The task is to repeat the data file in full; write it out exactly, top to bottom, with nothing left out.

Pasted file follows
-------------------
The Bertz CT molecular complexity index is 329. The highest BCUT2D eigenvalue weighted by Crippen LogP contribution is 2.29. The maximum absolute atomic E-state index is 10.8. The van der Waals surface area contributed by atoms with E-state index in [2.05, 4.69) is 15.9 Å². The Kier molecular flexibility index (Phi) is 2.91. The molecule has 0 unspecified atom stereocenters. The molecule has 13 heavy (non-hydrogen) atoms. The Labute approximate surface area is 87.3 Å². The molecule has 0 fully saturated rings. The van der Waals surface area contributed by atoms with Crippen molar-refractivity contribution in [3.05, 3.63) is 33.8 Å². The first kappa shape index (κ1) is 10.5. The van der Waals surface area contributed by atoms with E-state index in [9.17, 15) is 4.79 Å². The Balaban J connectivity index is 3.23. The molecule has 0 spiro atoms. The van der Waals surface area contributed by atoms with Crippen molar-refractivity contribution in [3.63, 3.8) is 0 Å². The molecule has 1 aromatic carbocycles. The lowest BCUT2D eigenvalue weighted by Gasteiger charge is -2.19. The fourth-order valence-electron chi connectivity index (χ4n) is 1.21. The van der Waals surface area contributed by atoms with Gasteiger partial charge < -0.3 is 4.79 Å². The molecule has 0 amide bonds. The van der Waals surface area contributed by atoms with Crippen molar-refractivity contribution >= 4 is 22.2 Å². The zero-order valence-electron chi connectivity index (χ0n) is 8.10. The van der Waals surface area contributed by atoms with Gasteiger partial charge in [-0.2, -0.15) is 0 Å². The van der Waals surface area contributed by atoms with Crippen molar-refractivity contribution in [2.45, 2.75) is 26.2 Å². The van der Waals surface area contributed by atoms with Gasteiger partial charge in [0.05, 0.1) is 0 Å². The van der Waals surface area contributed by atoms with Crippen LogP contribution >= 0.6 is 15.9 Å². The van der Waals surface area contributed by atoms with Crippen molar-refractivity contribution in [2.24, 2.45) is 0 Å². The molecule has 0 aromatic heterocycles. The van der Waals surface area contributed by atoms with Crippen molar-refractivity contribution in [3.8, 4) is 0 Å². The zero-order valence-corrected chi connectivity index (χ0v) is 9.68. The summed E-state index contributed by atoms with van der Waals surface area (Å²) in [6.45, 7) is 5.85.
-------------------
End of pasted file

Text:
The Bertz CT molecular complexity index is 329. The highest BCUT2D eigenvalue weighted by Crippen LogP contribution is 2.29. The maximum absolute atomic E-state index is 10.8. The van der Waals surface area contributed by atoms with E-state index in [2.05, 4.69) is 15.9 Å². The Kier molecular flexibility index (Phi) is 2.91. The molecule has 0 unspecified atom stereocenters. The molecule has 13 heavy (non-hydrogen) atoms. The Labute approximate surface area is 87.3 Å². The molecule has 0 fully saturated rings. The van der Waals surface area contributed by atoms with Crippen molar-refractivity contribution in [3.05, 3.63) is 33.8 Å². The first kappa shape index (κ1) is 10.5. The van der Waals surface area contributed by atoms with E-state index in [9.17, 15) is 4.79 Å². The Balaban J connectivity index is 3.23. The molecule has 0 spiro atoms. The van der Waals surface area contributed by atoms with Crippen molar-refractivity contribution in [3.63, 3.8) is 0 Å². The molecule has 1 aromatic carbocycles. The lowest BCUT2D eigenvalue weighted by Gasteiger charge is -2.19. The fourth-order valence-electron chi connectivity index (χ4n) is 1.21. The van der Waals surface area contributed by atoms with Gasteiger partial charge < -0.3 is 4.79 Å². The molecule has 0 amide bonds. The van der Waals surface area contributed by atoms with Crippen molar-refractivity contribution >= 4 is 22.2 Å². The zero-order valence-electron chi connectivity index (χ0n) is 8.10. The van der Waals surface area contributed by atoms with Gasteiger partial charge in [-0.2, -0.15) is 0 Å². The van der Waals surface area contributed by atoms with Crippen molar-refractivity contribution in [2.45, 2.75) is 26.2 Å². The van der Waals surface area contributed by atoms with Gasteiger partial charge in [0.05, 0.1) is 0 Å². The van der Waals surface area contributed by atoms with Crippen LogP contribution >= 0.6 is 15.9 Å². The van der Waals surface area contributed by atoms with Crippen molar-refractivity contribution in [2.24, 2.45) is 0 Å². The molecule has 0 aromatic heterocycles. The van der Waals surface area contributed by atoms with Crippen molar-refractivity contribution in [3.8, 4) is 0 Å². The zero-order valence-corrected chi connectivity index (χ0v) is 9.68. The summed E-state index contributed by atoms with van der Waals surface area (Å²) in [6.45, 7) is 5.85.